Game Developers Conference: A Slideshow

Last week, gaming enthusiasts of all varieties (fans, testers, developers, warlords, etc.) gathered in San Francisco for the annual Game Developers Conference. Among the attendees was uTest Project Manager Justin Forte – our very own man on the street. Though he failed to get the exclusive Mario Brothers interview he promised us, he was able to capture some great pictures of the festivities. We hope you like them.

The images speak for themselves, with one notable exception. You’ll notice one picture showing a booth where guests can meet Steve Wiebe, the long-time owner of the world’s top score in Donkey Kong. You may recall this author’s fascination with the never-ending battle for this top score, as chronicled in King of Kong: A Fistful of Quarters. Well, as luck would have it, just days before the conference kicked off, Wiebe was de-throned by a plastic surgeon from New York. The bar has been raised, and the barrels don’t lie, so get back to work Steve!

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T.W.I.T: The Heart Hacker – Pacemakers Vulnerable to Wireless Attacks

Before I get into the story of this fascinating bug, I wanted to take a moment to introduce you to T.W.I.T. We liked the “bug-iversary” concept so much here at uTest that we decided to make it a recurring column, called T.W.I.T. or This Week In Testing (also noting the happy coincidence that the word “twit” is synonymous with “fool” and “dope,” words that characterize many of these bug follies ;-)).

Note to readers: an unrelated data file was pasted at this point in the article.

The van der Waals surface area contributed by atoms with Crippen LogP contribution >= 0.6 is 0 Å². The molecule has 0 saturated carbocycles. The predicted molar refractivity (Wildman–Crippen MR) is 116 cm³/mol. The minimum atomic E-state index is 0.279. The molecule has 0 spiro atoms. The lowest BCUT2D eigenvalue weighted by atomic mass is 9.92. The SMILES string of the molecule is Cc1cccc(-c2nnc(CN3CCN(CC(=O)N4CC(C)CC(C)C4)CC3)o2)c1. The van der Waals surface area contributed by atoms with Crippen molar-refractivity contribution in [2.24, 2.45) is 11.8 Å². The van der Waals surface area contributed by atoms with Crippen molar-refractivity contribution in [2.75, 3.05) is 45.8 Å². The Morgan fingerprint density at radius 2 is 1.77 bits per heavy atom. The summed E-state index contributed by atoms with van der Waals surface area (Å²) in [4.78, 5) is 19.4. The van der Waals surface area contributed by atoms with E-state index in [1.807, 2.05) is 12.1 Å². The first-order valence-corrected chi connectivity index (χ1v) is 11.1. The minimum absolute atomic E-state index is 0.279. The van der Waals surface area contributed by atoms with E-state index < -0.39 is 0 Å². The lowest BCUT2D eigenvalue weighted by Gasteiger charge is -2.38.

But I digress! So, this week in testing brings us an interesting heart device bug discovered March 12, 2008.

A team of computer security researchers were able to gain wireless access to a combination heart defibrillator and pacemaker. According to the New York Times,

[The researchers] were able to reprogram it to shut down and to deliver jolts of electricity that would potentially be fatal. The researchers said they had also been able to glean personal patient data by eavesdropping on signals from the tiny wireless radio embedded in the implant as a way to let doctors monitor and adjust it without surgery.

Full report and more after the bump!

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Where In The World Is Doron Reuveni?

Well, today he’s sticking close to home in Boston. Tomorrow he’ll land in London… and before the week is out, he’ll hit Tel Aviv.

Doron starts Wednesday morning off (after his usual 10-mile run, of course!) in London with some tea and networking with friend and colleague, James Whittaker and UK partner, TCL.

Then he’s off to QCon London, an excellent conference for the enterprise software community. On Friday, 3/12 @ 2pm, he’ll be presenting at QCon re: The Mobile App Quality Challenge & How Crowdsourcing Can Help.

Doron is one of five software testing leaders chosen to present in the “How Do You Test That?” track. This track explores unique solutions created to address situations in which automated testing does not suffice.